A new paper by a business professor and a contract law professor evaluated the terms and conditions of 500 leading websites and found that the 99% of them required at least 14 years of education to truly comprehend, far more than the majority of US adults have attained.
Read the rest “Most adults are incapable of understanding most online terms of service”
Not much detail on this patented houseplant and its terrifying license "agreement": redditor GooberMcNutly posted it a few hours ago and hasn't said anything else about it. Plants are patentable, and in theory patents reach into private conduct. Whatever the story, this is some primo late-stage capitalism right here.
Read the rest “Houseplant patent EULA: "Asexual reproduction using scions, buds or cutting is strictly prohibited"”
Propublica is one of many organizations, mainly nonprofits, whose "ad transparency" tools scrape Facebook ads and catalog them, along with the targeting data that exposes who is paying for which messages to be shown to whom.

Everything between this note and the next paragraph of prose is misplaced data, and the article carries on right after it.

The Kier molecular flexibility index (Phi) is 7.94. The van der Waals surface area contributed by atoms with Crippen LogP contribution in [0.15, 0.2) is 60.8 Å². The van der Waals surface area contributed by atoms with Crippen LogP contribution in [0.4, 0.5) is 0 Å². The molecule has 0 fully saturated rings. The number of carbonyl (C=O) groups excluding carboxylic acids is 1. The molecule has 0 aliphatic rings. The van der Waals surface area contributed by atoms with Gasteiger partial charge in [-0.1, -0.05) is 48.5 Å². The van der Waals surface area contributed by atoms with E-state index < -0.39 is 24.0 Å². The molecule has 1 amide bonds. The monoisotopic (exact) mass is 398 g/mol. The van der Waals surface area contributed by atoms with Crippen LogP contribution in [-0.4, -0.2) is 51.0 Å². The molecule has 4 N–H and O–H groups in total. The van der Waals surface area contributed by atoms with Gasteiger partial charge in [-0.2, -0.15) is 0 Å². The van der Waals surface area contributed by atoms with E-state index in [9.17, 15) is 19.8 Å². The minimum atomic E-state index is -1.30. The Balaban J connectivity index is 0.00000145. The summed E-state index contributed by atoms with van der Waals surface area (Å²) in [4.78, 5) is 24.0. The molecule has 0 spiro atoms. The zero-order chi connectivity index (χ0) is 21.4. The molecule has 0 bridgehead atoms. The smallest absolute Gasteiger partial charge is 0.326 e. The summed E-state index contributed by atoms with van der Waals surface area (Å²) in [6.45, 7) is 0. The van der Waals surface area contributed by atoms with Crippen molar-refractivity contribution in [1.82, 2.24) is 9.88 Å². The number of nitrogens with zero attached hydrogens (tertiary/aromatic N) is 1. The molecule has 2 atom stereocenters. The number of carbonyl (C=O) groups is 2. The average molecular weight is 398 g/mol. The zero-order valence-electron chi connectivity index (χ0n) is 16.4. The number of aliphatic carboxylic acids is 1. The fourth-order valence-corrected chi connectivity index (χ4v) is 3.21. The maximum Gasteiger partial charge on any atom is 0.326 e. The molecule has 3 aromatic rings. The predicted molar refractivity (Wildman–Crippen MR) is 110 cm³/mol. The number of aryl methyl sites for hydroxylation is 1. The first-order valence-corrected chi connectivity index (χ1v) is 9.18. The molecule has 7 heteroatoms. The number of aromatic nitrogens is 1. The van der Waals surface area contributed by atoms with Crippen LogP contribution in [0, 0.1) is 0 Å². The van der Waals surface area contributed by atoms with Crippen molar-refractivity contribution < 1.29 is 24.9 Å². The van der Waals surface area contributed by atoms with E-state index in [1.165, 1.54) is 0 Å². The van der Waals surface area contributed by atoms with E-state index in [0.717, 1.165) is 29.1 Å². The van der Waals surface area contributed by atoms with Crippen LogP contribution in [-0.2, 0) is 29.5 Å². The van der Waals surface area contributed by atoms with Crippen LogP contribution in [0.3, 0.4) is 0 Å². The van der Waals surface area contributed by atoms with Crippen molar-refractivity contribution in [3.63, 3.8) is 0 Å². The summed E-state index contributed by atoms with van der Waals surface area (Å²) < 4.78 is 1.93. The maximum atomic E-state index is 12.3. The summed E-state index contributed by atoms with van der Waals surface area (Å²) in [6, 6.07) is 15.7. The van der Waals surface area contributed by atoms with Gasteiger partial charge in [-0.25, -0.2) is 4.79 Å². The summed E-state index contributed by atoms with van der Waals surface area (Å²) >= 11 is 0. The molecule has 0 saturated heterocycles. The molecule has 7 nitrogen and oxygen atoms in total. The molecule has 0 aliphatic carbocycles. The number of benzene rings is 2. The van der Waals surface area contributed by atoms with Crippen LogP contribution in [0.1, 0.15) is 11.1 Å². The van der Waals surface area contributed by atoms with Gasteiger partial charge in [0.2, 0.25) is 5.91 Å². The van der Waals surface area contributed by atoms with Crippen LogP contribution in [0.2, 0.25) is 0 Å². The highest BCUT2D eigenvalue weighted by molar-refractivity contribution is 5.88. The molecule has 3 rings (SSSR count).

Read the rest “Citing terms of service and "bad actors," Facebook locks out tools that catalog ads and ad targeting”
The latest episode of the always-outstanding Adam Ruins Everything (previously) is my favorite yet: a wide-ranging look at the way that tech has exploited policy loopholes to monopolize control over repairs, features, parts and consumables; to spy on users; to use predatory pricing to crush competitors; to avoid taxation; and to become a force for oligarchic control.
Read the rest “Adam Ruins Big Tech: how monopolies, DRM, EULAs, and predatory tactics have delivered our dystopian future”
The UK consumer review magazine Which? (equivalent to America's Consumer Reports) has published a special investigation into the ways that Internet of Things smart devices are spying on Britons at farcical levels, with the recommendation that people avoid smart devices where possible, to feed false data to smart devices you do own, and to turn off data-collection settings in devices' confusing, deeply hidden control panels.
Read the rest “UK consumer review magazine Which?: your smart home is spying on you, from your TV to your toothbrush”